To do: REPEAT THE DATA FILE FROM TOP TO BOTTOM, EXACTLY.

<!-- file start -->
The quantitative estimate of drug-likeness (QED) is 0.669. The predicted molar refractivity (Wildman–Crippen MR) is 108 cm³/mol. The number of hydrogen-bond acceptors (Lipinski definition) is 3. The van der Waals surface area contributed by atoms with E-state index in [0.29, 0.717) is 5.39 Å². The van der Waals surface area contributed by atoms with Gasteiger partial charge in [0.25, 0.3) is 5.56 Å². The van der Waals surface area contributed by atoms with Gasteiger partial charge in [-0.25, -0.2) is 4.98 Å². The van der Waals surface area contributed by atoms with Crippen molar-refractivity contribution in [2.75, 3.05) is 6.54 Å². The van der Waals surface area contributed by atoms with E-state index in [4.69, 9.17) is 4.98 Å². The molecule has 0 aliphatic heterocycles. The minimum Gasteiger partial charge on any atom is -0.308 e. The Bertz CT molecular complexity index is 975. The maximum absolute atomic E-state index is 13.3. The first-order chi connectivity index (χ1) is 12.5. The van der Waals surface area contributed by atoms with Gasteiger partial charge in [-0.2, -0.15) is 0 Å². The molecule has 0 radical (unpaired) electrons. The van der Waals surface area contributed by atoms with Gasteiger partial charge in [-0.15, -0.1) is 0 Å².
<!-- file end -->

The quantitative estimate of drug-likeness (QED) is 0.669. The predicted molar refractivity (Wildman–Crippen MR) is 108 cm³/mol. The number of hydrogen-bond acceptors (Lipinski definition) is 3. The van der Waals surface area contributed by atoms with E-state index in [0.29, 0.717) is 5.39 Å². The van der Waals surface area contributed by atoms with Gasteiger partial charge in [0.25, 0.3) is 5.56 Å². The van der Waals surface area contributed by atoms with Gasteiger partial charge in [-0.25, -0.2) is 4.98 Å². The van der Waals surface area contributed by atoms with Crippen molar-refractivity contribution in [2.75, 3.05) is 6.54 Å². The van der Waals surface area contributed by atoms with E-state index in [4.69, 9.17) is 4.98 Å². The molecule has 0 aliphatic heterocycles. The minimum Gasteiger partial charge on any atom is -0.308 e. The Bertz CT molecular complexity index is 975. The maximum absolute atomic E-state index is 13.3. The first-order chi connectivity index (χ1) is 12.5. The van der Waals surface area contributed by atoms with Gasteiger partial charge in [-0.2, -0.15) is 0 Å². The molecule has 0 radical (unpaired) electrons. The van der Waals surface area contributed by atoms with Gasteiger partial charge in [-0.15, -0.1) is 0 Å².